Today, I am so blessed to have a doctor and specialist team who are relentlessly positive, who view Jordan as part of their extended family, and who continue to fight for a cure – or at least medicine that could potentially counteract the gene mutations that prevent his body from functioning normally. Ironically enough, while only 35,000 people live with CF in the United States, my division leader and friend’s son also has cystic fibrosis. Sitting just two desks away, I am blessed with the incredible ally and support system as a mom with a CF kid, and even better, Jordan has a superhero named AJ in his life who he can look up to and who can help guide him on this journey. While I do not wish this disorder or any ailment on anyone, as a mom, I could not be more grateful for this support system to help us understand and fight cystic fibrosis together.

The more I learn about CF, the more encouraged I am that Jordan’s life will be a full and joyful one. The science behind curing CF is on the brink of exciting discoveries. Josh asked our doctor at one of our recent appointments how all of this new information and treatments have been made possible. What has surprised us about this disorder is the Cystic Fibrosis Foundation itself. This organization is absolutely incredible in how well organized they are and how progressive they have been regarding finding a cure. The members of the foundation are fighting for a cure for every gene mutation that causes CF; they are advocating for every person who suffers from this disorder. Their fight is now our fight, too. This year, we are joining Team AJ (now Team AJD) to learn more about CF, how we can fight for a cure, and how we can help make AJ’s, Jordan’s, and anyone who has CF’s lives better.

I am still learning and realizing that there is a great deal that I do not understand about cystic fibrosis. What I do know is that my five-month-old son is the most smiley and strongest baby that I have ever met. His joyful nature has given me so much to hope for and provided so much comfort in one of the most uncertain few months of my life. He will live a meaningful life, and he will have quite a platform on which to launch his public speaking career. Watch out for the special occasion speech to hit the speech team circuit in 2033 entitled “Life with CF,” “C is for Charming,” or “Putting the FUN into CF.” Josh tried to convince me to approve “F… CF,” but as the head coach in this duo pair, I put the kibosh on that fairly quickly. Needless to say, we’re still working on the title. Nevertheless, we are ready to go full force on fighting this disorder, and so blessed to have a team of people to help us understand, process, and travel with on this imperfect but beautiful journey.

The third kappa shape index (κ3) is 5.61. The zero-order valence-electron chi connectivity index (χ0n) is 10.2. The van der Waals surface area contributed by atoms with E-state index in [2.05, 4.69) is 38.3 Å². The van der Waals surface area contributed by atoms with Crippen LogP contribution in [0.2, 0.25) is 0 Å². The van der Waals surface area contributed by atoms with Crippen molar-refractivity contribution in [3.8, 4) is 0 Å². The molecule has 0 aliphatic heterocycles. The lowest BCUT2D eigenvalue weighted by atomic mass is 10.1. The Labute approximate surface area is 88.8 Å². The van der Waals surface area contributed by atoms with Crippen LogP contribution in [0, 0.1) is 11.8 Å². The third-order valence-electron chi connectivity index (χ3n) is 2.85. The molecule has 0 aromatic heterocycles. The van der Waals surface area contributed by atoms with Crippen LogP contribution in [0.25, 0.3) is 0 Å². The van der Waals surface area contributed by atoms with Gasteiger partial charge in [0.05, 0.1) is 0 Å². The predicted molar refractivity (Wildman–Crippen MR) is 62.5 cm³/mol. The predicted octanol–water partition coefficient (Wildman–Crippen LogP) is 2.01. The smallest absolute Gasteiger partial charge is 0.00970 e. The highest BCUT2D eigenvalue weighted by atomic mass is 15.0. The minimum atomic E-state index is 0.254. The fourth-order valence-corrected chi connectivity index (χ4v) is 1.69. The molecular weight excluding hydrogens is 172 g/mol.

I am grateful that I get to hold this stinker, love him, and share him with my family and friends. My world is better because he is in it. I am now ready to fight to make his world better, too. 

Sunday, December 31, 2017

TED Talks that Inspired My 2017

Quiet mornings allow me to prepare for the school day. I wake up naturally and am often at school before the hallways fill. During this time, when I am most creative, I review lessons, create new assignments and activities, and grade countless essays without distraction. When I'm not grading, I love to lose myself down the rabbit hole of TED - scanning titles and subjects for my daily dose of inspiration. TED talks are fantastic examples of public speakers who are passionate about their content, willing to show vulnerability, and excited to share their life's work. While I might not be knowledgeable in the fields of medicine or astrophysics, listening and learning from these excellent presenters is inspiring. This fall, the following TED talks have brought me through some challenging moments, motivated me to overcome adversity, and reminded me that no matter what is placed before me, there is power in the words and stories we share.

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We Should Aim for Perfection and Stop Fearing Failure by Jon Bowers

After listening to Jon Bowers's talk on aiming for perfection, I am reminded that while we might fall short of goals or achievements, we should never stop striving to accomplish our absolute best. Yes, we will fail. No speech, lesson, work presentation, sales pitch, etc. is without some minor flub or flaw, but through a commitment to excellence, repeated practice, and aiming for quality in each communicative experience, we can create messages and moments that leave a significant impact on our audience. Failure is a powerful step in the journey to perfection - to becoming the best at whatever we pursue. Without failure, we cannot learn and grow. This talk does a beautiful job reinforcing the value of failure and not accepting anything less than our best. Without the learning that occurs from failing, we cannot truly know success.

What Makes Life Worth Living in the Face of Dying by Lucy Kalanithi